As I write in the wake of one difficult day among many, I remembered that Holy Week (the days leading up to Jesus’ death and resurrection) was fast approaching. At this sudden realization, I felt one thing—not excitement, not a reprieve, not reassurance or hope. But shame. At first thought, I was shocked: why do I feel this way? Suddenly, the narrative became condemning, accusatory and insidious: “Geez, Erin. A week away from Easter and you’re falling apart, weak, easily angered, self-doubting and insecure.” The continuation of that narrative begging the question, “Did Jesus only die for the ‘put together’?”

Now, I’ve done this dance with the devil enough times to recognize that any story he’s telling me is not so much worth calling a narrative, but rather a lie. And let’s be clear about this: anything the enemy ever tells you about yourself, even if it’s true, is always a lie. He is the Father of Lies. See, the enemy—his M.O., his sole way of operating is through condemning and accusing, pointing fingers and weaving shame around our head as though a crown to be worn, boasting our status as king or queen of absolute scorn and ruin. (What part of the Easter story does that remind you of?)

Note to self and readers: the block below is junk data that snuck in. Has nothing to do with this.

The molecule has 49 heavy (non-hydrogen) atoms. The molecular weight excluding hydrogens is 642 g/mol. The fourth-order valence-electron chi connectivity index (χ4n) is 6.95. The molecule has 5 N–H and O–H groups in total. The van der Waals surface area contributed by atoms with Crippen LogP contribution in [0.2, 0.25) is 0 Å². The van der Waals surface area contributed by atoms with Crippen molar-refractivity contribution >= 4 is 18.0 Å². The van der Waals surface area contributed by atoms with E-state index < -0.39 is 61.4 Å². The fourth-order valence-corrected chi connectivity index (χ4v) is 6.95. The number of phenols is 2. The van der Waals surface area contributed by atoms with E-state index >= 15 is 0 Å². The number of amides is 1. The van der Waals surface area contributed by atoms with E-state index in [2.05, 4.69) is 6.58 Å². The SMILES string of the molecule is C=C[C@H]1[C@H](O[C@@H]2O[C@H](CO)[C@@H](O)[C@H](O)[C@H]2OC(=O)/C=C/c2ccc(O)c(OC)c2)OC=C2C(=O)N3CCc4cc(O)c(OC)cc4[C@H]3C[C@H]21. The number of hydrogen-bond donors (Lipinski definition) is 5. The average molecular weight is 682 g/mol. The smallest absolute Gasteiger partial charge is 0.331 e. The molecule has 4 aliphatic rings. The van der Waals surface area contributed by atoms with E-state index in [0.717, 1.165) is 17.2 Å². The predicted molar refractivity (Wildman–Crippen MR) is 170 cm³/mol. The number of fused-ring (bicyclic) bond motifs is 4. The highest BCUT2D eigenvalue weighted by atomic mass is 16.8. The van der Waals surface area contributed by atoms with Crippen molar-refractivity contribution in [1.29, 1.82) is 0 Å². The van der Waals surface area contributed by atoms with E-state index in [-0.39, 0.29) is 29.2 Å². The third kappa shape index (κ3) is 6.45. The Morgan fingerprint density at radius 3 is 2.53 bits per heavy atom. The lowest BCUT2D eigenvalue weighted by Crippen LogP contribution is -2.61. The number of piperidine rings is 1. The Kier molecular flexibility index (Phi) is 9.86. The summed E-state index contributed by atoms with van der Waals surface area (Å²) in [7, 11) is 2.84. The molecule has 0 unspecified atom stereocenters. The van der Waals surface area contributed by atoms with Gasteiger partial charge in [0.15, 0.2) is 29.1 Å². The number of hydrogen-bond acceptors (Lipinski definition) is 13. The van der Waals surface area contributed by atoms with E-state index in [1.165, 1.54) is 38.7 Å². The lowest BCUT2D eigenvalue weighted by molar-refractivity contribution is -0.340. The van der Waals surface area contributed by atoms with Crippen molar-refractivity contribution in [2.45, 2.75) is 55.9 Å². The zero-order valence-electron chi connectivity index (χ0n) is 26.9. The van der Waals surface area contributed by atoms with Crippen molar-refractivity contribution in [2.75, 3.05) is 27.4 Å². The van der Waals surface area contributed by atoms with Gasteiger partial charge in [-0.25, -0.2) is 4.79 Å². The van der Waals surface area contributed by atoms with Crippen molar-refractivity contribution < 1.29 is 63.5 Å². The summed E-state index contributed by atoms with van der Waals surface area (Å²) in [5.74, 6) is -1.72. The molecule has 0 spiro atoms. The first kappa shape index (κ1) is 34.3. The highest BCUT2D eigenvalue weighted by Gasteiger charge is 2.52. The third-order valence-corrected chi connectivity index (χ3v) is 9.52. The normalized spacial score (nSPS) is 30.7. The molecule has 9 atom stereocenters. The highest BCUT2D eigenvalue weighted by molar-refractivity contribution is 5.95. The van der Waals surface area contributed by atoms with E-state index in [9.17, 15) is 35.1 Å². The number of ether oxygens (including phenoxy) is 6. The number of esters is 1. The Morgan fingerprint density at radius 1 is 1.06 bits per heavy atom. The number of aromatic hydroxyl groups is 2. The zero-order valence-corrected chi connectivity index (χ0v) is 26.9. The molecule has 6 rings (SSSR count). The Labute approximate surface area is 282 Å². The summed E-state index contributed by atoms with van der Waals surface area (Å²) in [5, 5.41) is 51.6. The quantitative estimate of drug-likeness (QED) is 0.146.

In seeing that my “condition”—my emotionality, weakness, anger, self-doubt, insecurity and so on—is no surprise to Jesus, the question then becomes: what makes what he knows about me different than what the enemy knows about me?